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dc.contributor.authorBanik, Indranil
dc.contributor.authorKroupa, Pavel
dc.date.accessioned2021-10-13T14:30:12Z
dc.date.available2021-10-13T14:30:12Z
dc.date.issued2019-08
dc.identifier.citationBanik , I & Kroupa , P 2019 , ' Effect of the Solar dark matter wake on planets ' , Monthly Notices of the Royal Astronomical Society , vol. 487 , no. 4 , pp. 4565-4570 . https://doi.org/10.1093/mnras/stz1601en
dc.identifier.issn0035-8711
dc.identifier.otherPURE: 276206349
dc.identifier.otherPURE UUID: 857966b9-8250-4e41-85d8-b841b73b969b
dc.identifier.otherScopus: 85070071849
dc.identifier.otherORCID: /0000-0002-4123-7325/work/101218064
dc.identifier.urihttp://hdl.handle.net/10023/24133
dc.descriptionFunding Information: IB is supported by an Alexander von Humboldt postdoctoral fellowship.en
dc.description.abstractThe Galaxy is conventionally thought to be surrounded by a massive dark matter (DM) halo. As the Sun goes through this halo, it excites a DM wake behind it. This local asymmetry in the DM distribution would gravitationally affect the motions of Solar System planets, potentially allowing the DM wake to be detected or ruled out. Hernandez (2019) recently calculated that the DM-induced perturbation to Saturn's position is 252 m net of the effect on the Sun. No such anomaly is seen in Saturn's motion despite very accurate tracking of the Cassini spacecraft, which orbited Saturn for >13 yr. Here, we revisit the calculation of how much Saturn would deviate from Keplerian motion if we fix its position and velocity at some particular time. The DM wake induces a nearly resonant perturbation whose amplitude grows almost linearly with time. We show that the Hernandez (2019) result applies only for an observing duration comparable to the ≈250 Myr period of the Sun's orbit around the Galaxy. Over a 100 yr period, the perturbation to Saturn's orbit amounts to <1 cm, which is quite consistent with existing observations. Even smaller perturbations are expected for the terrestrial planets.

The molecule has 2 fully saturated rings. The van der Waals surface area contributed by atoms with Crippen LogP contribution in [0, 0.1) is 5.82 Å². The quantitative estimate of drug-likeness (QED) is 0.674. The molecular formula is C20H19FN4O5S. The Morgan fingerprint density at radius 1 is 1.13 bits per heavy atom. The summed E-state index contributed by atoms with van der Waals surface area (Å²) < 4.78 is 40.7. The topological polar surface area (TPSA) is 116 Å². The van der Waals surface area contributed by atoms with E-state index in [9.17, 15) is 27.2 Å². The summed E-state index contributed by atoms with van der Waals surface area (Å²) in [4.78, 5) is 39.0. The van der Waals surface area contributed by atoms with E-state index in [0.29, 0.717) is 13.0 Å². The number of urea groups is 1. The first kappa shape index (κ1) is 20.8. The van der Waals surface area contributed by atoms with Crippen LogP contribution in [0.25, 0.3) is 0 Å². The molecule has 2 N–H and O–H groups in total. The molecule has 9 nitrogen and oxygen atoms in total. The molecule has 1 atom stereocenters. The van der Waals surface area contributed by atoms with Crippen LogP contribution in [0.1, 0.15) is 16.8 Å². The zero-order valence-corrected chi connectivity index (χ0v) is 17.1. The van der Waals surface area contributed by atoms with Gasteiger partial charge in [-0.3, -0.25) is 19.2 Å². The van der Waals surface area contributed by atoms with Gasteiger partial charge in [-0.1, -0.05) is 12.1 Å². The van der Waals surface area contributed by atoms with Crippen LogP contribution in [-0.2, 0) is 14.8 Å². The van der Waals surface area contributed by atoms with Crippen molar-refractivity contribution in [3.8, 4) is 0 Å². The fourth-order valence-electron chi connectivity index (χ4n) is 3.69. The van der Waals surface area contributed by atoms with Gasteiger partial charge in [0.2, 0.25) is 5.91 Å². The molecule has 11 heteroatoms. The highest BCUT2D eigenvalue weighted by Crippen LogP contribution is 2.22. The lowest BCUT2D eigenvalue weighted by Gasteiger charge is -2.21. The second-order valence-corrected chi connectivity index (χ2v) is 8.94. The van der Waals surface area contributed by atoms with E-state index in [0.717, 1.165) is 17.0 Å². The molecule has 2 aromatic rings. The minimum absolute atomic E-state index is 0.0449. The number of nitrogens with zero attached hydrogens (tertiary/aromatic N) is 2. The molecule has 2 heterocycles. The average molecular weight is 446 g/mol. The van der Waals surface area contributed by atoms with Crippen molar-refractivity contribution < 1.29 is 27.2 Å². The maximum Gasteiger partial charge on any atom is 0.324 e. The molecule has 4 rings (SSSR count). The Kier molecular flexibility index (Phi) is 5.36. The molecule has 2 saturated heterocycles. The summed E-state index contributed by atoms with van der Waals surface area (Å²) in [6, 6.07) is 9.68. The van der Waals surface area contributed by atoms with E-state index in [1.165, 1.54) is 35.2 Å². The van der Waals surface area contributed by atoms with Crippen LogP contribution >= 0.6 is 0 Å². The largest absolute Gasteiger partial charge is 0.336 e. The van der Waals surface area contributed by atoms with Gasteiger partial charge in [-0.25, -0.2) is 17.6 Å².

dc.format.extent6
dc.language.isoeng
dc.relation.ispartofMonthly Notices of the Royal Astronomical Societyen
dc.rightsCopyright 2019 The Author(s) Published by Oxford University Press on behalf of the Royal Astronomical Society. This work has been made available online in accordance with publisher policies or with permission. Permission for further reuse of this content should be sought from the publisher or the rights holder. This is the final published version of the work, which was originally published at https://doi.org/10.1093/mnras/stz1601.en
dc.subjectCelestial mechanicsen
dc.subjectDark matteren
dc.subjectEphemeridesen
dc.subjectGravitationen
dc.subjectPlanets and satellites: Dynamical evolution and stabilityen
dc.subjectSpace vehiclesen
dc.subjectQB Astronomyen
dc.subjectQC Physicsen
dc.subjectSpace and Planetary Scienceen
dc.subjectAstronomy and Astrophysicsen
dc.subject3rd-DASen
dc.subject.lccQBen
dc.subject.lccQCen
dc.titleEffect of the Solar dark matter wake on planetsen
dc.typeJournal articleen
dc.description.versionPublisher PDFen
dc.contributor.institutionUniversity of St Andrews. School of Physics and Astronomyen
dc.identifier.doihttps://doi.org/10.1093/mnras/stz1601
dc.description.statusPeer revieweden
dc.identifier.urlhttps://arxiv.org/abs/1907.07130en


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